IUU fishing requires a multinational approach because it is a global issue, and the United States cannot act unilaterally. DOD recognized this reality when it established JIATF South and integrated the interagency community and partner nations into its mission planning and execution. An IUU fishing JIATF would have to follow suit. In its IUU Fishing Strategic Outlook, the USCG announced its commitment to lead “a global effort to combat illegal exploitation of the ocean’s fish stocks and protect our national interests.”32 And one of the USCG’s enduring missions is the at-sea enforcement of U.S. laws and international treaties to conserve living marine resources and their habitats.33 Therefore, the ideal leader for an IUU-fishing-centric JIATF would be a USCG flag officer. A complementary codirector should be a representative from the National Oceanic and Atmospheric Administration (NOAA)’s Office of Law Enforcement, which is the lead Federal agency tasked with enforcing domestic fishery laws and supporting international treaties.34 The USCG and NOAA have worked together for more than 200 years and cosigned a cooperative maritime strategy in 2013 to formalize their relationship.35 Because of their understanding of both the maritime enforcement mission and the IUU fishing threat, a combined USCG and NOAA leadership team would be well postured to effectively lead the task force.

The directorates’ composition within the JIATF would need to be structured to leverage DOD, law enforcement, and partner-nation capabilities to combat IUU fishing. A blend of U.S. and partner-nation militaries and law enforcement to support the various functions (administration, planning, information technology, and so forth) of the JIATF would be optimal. However, the directorates of operations and intelligence should be led by senior DOD officers. The operations directorate would be responsible for the tasking of DOD air and surface resources to detect and monitor vessels suspected of IUU fishing. The intelligence directorate would be responsible for providing all-source intelligence analysis on the current and intended locations of IUU fishing fleets to drive the operations directorate’s assignment and placement of resources. Once a target was located, the JIATF would work with the relevant law enforcement agencies (for example, USCG, NOAA, partner nations) to interdict the vessel.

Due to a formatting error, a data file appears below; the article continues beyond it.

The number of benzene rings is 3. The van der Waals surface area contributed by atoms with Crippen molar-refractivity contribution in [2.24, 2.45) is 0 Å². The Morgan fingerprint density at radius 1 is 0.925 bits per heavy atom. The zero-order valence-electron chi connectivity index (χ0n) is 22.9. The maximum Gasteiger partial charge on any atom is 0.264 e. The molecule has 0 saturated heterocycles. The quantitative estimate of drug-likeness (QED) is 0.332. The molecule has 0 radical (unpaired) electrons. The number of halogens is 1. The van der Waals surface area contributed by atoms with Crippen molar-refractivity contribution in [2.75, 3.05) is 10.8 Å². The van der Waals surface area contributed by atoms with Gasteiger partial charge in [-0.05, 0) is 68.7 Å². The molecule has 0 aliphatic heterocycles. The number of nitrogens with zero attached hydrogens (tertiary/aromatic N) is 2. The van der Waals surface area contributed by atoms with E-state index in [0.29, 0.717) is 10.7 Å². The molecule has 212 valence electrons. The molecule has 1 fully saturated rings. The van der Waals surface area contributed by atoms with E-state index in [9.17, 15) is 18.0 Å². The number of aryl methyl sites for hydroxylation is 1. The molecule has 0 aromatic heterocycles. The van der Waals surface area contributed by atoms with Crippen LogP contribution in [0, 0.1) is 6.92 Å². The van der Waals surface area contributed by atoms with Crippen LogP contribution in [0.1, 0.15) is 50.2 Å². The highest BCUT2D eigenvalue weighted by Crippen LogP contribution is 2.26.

Upon appropriate enforcement action, information would be derived from the boarding to assist the JIATF with planning for future operations. Most important, such information would help law enforcement officials disrupt the criminal networks that facilitated the illegal activity. Building partner capacity would be another essential mission for a DOD-led IUU fishing JIATF. This is a critical effort primarily because better-trained and better-equipped nations can better combat IUU and become less reliant on external assistance. To address this objective, a directorate should be formed within the JIATF to support, train, and develop partner-nations’ capacities to counter irresponsible fishing practices.

To address the global IUU threat, JIATFs could be placed at all geographic combatant commands (GCCs) to serve as the executive agents for DOD support to law enforcement for IUU fishing. This would be a logical implementation; the existing counterdrug JIATFs (JIATF South and JIATF West) reside at USSOUTHCOM and USINDOPACOM, respectively. As is the case with JIATF South and JIATF West, the size and scope of the IUU fishing JIATF should be proportional to the scale of the threat within the applicable GCC. JIATF South’s organization and nodes of support are more robust than JIATF West’s, primarily because of the volume of the drug flow in the Western Hemisphere and direct threat to the homeland. The same logic would apply for an IUU fishing JIATF at USINDOPACOM; its area of responsibility consists of 36 nations and over 50 percent of the world’s population.36 Moreover, the Asia-Pacific region produces 75 percent of the world’s seafood.37